Like semiotic proposals about pictures and picturing made by Goodman and others back in the seventies, this proposal ignores deep disanalogies between pictures and natural language. Suppose we allow that each new picture includes its own stock of minimal separately meaningful elements: each of these elements is such that it in particular represents some determinate part of a scene, given its context in this particular picture, where this can’t be said of any of its proper parts. Suppose we even allow something that is in general much less plausible: that each new picture also includes its own finite stock of ways of assembling representationally meaningful elements to representationally meaningful effect, such that whenever one of these modes of assembly is employed in this particular picture, the representational meaning of the resulting arrangement is a fixed function of the individual representational meanings of the individual arranged pictorial elements. The trouble is, the minimal separately meaningful elements don’t bring determinate representational meanings with them to a given picture as something settled prior to their concrete deployment in this very picture. To miss this is to lose track of what “separately meaningful” comes to in the present context. Nor do modes of assembly for pictorial elements bring any determinate representational effect with them to a given picture as something already settled. To miss that is to confuse an after-the-fact functional dependence with before-the-fact causal-explanatory dependence. Making sense of a sentence, map, or diagram always can and often must proceed from the bottom up; making sense of a picture, by contrast, characteristically proceeds from the top down. Advocates of pictorial syntax and semantics ignore this difference at their peril.

From much later in the review:

3. Expression and Correspondence. Sometimes we find ourselves in a state of mind we abhor and experience as threatening to us, or a state of mind we prize but experience as threatened by us. In either case we are anxious. Our anxiety is relieved if we manage to picture our state of mind as so much relocatable corporeal stuff and imaginatively re-house it in a perceivable external object, thereby rendering ourselves safe from the state (in the first case) or the state safe from us (in the second). Wollheim calls this complex projection; the idea comes from psychoanalytic theories of mental activity in the Kleinian tradition. Almost any state of mind can be rehoused in almost any perceivable object, but the effect will be unstable and the relief from anxiety short-lived unless the chosen object is accommodating — such as to stablely sustain the projection of the particular state of mind we rehouse in it. Eventually we become disposed to experience objects in terms of their sensed readiness to stably accommodate the projection of (say) melancholy in the circumstances at hand, much as we eventually become disposed to experience objects we call fragile in terms of their sensed readiness to break in the circumstances at hand. (The analogy is mine, not Wollheim’s.)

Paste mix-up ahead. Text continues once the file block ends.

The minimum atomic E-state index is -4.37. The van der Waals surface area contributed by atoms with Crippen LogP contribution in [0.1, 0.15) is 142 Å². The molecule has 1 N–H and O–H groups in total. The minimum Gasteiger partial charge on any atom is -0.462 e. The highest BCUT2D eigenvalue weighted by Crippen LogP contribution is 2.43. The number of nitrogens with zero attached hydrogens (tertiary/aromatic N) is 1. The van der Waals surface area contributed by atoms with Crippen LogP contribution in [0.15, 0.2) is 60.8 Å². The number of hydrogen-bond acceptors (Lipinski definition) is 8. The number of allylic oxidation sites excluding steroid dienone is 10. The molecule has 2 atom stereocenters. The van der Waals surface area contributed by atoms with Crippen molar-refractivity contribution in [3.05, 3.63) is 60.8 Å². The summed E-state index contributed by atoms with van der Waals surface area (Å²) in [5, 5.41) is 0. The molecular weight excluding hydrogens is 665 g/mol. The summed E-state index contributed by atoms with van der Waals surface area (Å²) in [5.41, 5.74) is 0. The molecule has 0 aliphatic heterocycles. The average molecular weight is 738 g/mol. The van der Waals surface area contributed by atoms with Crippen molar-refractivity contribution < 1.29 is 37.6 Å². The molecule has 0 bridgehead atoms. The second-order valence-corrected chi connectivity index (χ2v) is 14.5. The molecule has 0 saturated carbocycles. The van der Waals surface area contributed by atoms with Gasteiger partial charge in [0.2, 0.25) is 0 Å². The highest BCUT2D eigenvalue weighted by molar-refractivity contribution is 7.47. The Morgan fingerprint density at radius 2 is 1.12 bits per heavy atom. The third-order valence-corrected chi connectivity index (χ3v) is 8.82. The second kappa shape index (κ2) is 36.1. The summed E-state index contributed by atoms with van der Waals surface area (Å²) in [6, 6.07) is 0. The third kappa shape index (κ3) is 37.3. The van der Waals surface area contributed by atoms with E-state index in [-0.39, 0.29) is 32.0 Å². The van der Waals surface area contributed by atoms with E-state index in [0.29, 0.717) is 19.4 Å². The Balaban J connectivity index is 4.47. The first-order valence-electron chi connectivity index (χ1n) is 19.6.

Experiencing a thing as fragile isn’t simply a matter of taking it to be prone to break on the basis of how it looks. Fragility is itself part of how things look (or feel or sound), a sensible quality in its own right, one we acquire the ability to see and feel and hear as we gain experience with objects that from time to time break on us. Fragility is a proneness to break made sensibly manifest in a certain familiar way. Sensing a thing’s fragility is an experience we must learn to undergo, an experience which mobilizes affect-laden memories of what we did and suffered in past episodes of breaking things or letting them break. Similarly, Wollheim urges, there is such a thing as a sensibly manifest readiness to accommodate the projection of melancholy, and this is a sensible quality in its own right. He calls this quality corresponding to or being of a piece with melancholy, and he takes it to be what we report when we say of a landscape that it has a melancholy look to it or a melancholy air about it. Sensing such a correspondence is an experience we must learn to undergo, an experience mobilizing affect-laden memories of what we did or suffered in past episodes of projecting our own melancholy onto things, an experience which “intimates a history” involving past projective activity.

This is a very long review, but truly excellent and therefore well worth the time it takes to work ones way through it all. Highly recommended. [ link ]



February 18, 2009

On Being Wayward and Incalculable

Filed under: Uncategorized — unrealnature @ 8:54 am

In the Jan/Feb 2009 issue of Philisophy Now there is an essay by Mark Cyzyk about the book, The Importance of Living by Lin Yutang. It’s a mildly interesting piece, but I’ve been entertaining myself by considering, on its own, the list of the book’s topics in the middle of it:

On Having a Stomach
On Having Strong Muscles
On Playful Curiosity: The Rise of Human Civilization
On Dreams
On Being Wayward and Incalculable
Man the Only Working Animal
This Earth the Only Heaven
What is Luck?
Celibacy a Freak of Civilization
On Sex Appeal
On Lying in Bed